- The Washington Times - Sunday, May 26, 2002

Sen. John McCain is questioning the terrorist alerts, raising concerns they are making Americans nervous without providing safety benefits.
"I think we've got to take a look at all these warnings very carefully and what the effect is on the American people." Mr. McCain, Arizona Republican and a member of the Senate Armed Services Committee, said yesterday on CNN's "Novak, Hunt & Shields."
However, two other senators interviewed yesterday on CNN Democrat Richard J. Durbin of Illinois and Republican Kay Bailey Hutchison of Texas offered support for the alerts. "We live in a dangerous world," said Mr. Durbin, a member of the intelligence committee, on CNN's "Saturday Edition." Bush administration officials "perceive dangers that even Congress has not been alerted to, and they're trying to warn the American people. Let's accept that at face value," he said.
Mr. McCain also said he believes that Vice President Richard B. Cheney was right to criticize Democrats who suggested that President Bush might have had enough intelligence information about the September 11 attacks to prevent them.
"I agree with the vice president that it is irresponsible to, in any way, insinuate the president of the United States would not have acted if he had sufficient information," said Mr. McCain, who called Mr. Bush a "patriot."
But the Arizona Republican made it clear he has concerns about the rash of terrorist alerts the government has issued in the past week that have included potential targets such as apartment buildings, the Brooklyn Bridge and the Statue of Liberty.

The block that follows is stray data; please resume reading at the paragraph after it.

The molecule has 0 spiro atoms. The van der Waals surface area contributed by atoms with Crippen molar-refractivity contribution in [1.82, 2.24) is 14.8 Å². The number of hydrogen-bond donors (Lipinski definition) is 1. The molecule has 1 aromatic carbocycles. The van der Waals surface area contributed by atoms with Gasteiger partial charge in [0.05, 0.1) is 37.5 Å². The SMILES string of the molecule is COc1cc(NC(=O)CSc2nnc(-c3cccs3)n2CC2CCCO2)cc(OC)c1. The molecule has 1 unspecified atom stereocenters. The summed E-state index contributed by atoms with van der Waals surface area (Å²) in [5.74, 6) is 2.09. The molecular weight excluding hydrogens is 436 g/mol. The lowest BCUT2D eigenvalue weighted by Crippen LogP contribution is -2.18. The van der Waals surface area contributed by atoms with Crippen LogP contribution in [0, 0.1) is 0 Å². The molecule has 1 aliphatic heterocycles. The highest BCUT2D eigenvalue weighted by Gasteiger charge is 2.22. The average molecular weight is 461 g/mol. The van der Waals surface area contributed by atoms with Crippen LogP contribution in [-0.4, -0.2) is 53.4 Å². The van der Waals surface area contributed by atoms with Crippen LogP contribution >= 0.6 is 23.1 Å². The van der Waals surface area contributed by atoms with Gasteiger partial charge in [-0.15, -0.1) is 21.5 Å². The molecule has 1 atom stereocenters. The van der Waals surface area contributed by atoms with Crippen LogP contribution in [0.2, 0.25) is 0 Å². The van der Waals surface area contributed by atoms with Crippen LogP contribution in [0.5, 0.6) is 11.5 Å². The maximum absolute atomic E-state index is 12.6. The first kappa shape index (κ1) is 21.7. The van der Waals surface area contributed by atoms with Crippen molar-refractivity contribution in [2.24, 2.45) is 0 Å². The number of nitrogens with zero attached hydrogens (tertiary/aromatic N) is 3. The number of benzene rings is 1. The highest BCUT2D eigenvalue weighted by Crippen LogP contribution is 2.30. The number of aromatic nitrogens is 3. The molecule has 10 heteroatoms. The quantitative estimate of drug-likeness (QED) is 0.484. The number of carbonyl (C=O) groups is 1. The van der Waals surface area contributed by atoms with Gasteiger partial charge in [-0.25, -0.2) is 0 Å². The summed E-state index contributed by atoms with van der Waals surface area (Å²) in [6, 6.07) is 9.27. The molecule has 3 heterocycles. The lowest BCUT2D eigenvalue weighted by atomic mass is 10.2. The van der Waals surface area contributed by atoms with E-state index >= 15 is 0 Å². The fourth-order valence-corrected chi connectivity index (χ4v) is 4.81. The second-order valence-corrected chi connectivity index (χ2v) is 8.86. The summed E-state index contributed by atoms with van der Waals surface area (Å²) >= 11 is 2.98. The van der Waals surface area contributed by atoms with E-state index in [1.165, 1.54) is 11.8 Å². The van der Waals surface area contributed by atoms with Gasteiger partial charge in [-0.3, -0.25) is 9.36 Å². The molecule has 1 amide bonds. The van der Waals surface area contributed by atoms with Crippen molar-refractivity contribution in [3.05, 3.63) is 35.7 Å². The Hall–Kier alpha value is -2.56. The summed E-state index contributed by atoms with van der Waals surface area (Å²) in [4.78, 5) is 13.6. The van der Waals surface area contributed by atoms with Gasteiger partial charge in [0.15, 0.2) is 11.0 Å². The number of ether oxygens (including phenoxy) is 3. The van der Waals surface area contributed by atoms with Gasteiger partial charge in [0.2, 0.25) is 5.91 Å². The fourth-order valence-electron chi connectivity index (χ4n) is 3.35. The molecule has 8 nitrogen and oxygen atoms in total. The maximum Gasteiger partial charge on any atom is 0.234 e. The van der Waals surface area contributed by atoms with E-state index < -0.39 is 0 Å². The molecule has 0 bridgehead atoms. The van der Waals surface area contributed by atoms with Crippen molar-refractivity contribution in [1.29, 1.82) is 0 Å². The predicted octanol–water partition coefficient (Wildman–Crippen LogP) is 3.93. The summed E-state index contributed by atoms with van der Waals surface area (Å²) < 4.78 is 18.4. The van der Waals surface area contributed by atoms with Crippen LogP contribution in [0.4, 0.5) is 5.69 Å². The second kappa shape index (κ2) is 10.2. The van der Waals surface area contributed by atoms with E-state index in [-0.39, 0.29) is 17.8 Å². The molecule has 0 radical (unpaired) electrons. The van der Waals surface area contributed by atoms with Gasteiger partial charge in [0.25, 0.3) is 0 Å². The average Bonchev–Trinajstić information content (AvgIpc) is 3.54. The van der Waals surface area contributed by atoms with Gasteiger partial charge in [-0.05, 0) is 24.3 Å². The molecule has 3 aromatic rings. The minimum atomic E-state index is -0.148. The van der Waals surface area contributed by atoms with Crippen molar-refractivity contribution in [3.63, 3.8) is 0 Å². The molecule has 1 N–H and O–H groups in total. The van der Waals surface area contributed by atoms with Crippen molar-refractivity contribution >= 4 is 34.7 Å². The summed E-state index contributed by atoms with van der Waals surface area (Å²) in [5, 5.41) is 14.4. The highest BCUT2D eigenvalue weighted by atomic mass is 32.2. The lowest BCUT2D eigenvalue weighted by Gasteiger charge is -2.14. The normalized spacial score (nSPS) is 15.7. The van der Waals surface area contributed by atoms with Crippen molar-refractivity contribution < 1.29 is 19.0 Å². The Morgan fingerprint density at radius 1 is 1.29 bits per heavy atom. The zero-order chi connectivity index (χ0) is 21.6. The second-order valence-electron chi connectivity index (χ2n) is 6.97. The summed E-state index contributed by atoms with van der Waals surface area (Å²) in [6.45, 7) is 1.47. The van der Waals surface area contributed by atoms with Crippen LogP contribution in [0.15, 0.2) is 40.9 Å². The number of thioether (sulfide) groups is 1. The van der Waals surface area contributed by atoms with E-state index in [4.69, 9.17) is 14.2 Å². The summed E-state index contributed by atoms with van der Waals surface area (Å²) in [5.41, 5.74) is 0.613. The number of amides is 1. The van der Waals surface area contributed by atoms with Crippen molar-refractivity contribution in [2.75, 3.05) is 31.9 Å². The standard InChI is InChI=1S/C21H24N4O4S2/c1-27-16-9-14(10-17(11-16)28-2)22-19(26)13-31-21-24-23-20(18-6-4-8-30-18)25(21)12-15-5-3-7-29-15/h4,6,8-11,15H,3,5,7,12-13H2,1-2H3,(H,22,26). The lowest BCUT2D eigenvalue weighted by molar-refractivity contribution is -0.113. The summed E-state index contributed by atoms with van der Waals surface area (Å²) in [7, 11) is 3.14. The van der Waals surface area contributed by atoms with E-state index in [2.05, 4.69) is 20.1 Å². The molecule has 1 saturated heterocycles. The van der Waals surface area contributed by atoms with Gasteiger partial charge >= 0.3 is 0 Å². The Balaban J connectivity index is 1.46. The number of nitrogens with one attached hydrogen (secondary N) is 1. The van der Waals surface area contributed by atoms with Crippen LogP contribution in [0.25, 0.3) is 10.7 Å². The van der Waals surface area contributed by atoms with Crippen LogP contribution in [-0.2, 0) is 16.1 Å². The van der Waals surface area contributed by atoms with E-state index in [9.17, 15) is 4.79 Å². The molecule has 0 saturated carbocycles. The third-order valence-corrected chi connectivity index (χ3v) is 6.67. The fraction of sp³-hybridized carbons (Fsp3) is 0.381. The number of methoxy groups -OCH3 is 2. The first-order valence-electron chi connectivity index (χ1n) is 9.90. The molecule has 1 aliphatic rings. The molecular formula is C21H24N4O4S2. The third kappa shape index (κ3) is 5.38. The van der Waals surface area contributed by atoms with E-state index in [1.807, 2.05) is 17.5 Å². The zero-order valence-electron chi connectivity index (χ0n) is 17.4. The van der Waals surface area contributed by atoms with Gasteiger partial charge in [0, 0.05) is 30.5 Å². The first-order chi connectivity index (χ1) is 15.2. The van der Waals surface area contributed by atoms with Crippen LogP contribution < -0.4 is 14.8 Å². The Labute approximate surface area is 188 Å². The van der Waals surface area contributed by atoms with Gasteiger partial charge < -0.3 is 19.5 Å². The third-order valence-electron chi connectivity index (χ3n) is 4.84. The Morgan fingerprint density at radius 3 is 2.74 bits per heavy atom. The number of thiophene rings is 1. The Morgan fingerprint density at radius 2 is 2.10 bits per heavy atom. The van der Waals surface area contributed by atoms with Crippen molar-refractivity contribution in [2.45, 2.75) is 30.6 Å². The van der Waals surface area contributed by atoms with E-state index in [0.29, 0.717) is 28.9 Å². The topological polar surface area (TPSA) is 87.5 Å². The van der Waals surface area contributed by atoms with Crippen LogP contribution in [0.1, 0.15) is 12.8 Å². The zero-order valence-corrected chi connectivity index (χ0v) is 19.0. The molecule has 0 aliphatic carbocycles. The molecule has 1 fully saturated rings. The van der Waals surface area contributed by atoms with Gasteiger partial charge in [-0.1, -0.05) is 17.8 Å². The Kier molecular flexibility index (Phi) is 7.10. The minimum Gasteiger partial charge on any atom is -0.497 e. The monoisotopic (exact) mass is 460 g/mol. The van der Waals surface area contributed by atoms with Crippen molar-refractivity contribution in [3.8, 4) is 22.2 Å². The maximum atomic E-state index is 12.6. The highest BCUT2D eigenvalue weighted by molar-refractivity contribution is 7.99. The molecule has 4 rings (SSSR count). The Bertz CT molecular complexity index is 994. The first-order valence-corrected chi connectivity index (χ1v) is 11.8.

"Is there discrimination in these warnings that isn't just frightening Americans and, yet, at the same time, [is] achieving the goal of keeping us on alert?" Mr. McCain asked.
"I worry that, over time, with so many warnings with such frequency, Americans will begin to not take them seriously."
In the CNN interview, Mr. McCain discussed his confusion about how to address the terror alerts when his 17-year-old daughter called him Friday night and said she was thinking of going to New York. He said she asked, "'Dad should I go to New York? Should I, shouldn't I?'"
"Well, it's hard for me to tell her whether she could go or not," he said.
Mr. McCain commented, as the Associated Press reported yesterday, that the FBI "has issued a fresh warning that terrorists may be interested in using small planes to carry out suicide attacks" during the Memorial Day weekend.
However, FBI spokesman Steven Berry said in an interview that it was "patently false" that this was an alert. What it was, he said, was an "intelligence update" for law enforcement and not the general public that the FBI had issued Wednesday. "This was just to tell law enforcement there is a possibility" terrorists are interested in using small general-aviation aircraft for suicide attacks in this country, Mr. Berry said.
However, on Friday, U.S. Transportation Secretary Norman Y. Mineta warned the nation's subway and railroad systems to check their security after receiving unspecified information that they could be terrorist targets.

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